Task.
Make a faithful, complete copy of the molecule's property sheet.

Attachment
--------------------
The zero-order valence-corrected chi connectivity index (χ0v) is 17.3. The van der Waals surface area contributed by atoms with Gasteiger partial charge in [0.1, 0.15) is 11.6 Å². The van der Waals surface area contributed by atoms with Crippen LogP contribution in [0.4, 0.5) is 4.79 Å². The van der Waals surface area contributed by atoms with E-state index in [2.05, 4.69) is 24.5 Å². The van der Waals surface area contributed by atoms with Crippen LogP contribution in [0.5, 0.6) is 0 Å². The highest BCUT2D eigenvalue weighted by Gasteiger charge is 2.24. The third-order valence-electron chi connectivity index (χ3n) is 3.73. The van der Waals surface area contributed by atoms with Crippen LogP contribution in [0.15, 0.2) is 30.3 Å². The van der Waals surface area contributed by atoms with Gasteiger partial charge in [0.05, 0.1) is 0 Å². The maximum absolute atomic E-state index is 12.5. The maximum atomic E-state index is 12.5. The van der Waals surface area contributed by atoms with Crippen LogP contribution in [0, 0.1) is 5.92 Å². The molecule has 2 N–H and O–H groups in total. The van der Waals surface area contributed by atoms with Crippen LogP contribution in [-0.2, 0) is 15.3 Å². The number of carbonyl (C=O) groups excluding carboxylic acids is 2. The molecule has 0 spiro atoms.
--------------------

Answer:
The zero-order valence-corrected chi connectivity index (χ0v) is 17.3. The van der Waals surface area contributed by atoms with Gasteiger partial charge in [0.1, 0.15) is 11.6 Å². The van der Waals surface area contributed by atoms with Crippen LogP contribution in [0.4, 0.5) is 4.79 Å². The van der Waals surface area contributed by atoms with E-state index in [2.05, 4.69) is 24.5 Å². The van der Waals surface area contributed by atoms with Crippen LogP contribution in [0.5, 0.6) is 0 Å². The highest BCUT2D eigenvalue weighted by Gasteiger charge is 2.24. The third-order valence-electron chi connectivity index (χ3n) is 3.73. The van der Waals surface area contributed by atoms with Crippen LogP contribution in [0.15, 0.2) is 30.3 Å². The van der Waals surface area contributed by atoms with Gasteiger partial charge in [0.05, 0.1) is 0 Å². The maximum absolute atomic E-state index is 12.5. The maximum atomic E-state index is 12.5. The van der Waals surface area contributed by atoms with Crippen LogP contribution in [0, 0.1) is 5.92 Å². The molecule has 2 N–H and O–H groups in total. The van der Waals surface area contributed by atoms with Crippen LogP contribution in [-0.2, 0) is 15.3 Å². The number of carbonyl (C=O) groups excluding carboxylic acids is 2. The molecule has 0 spiro atoms.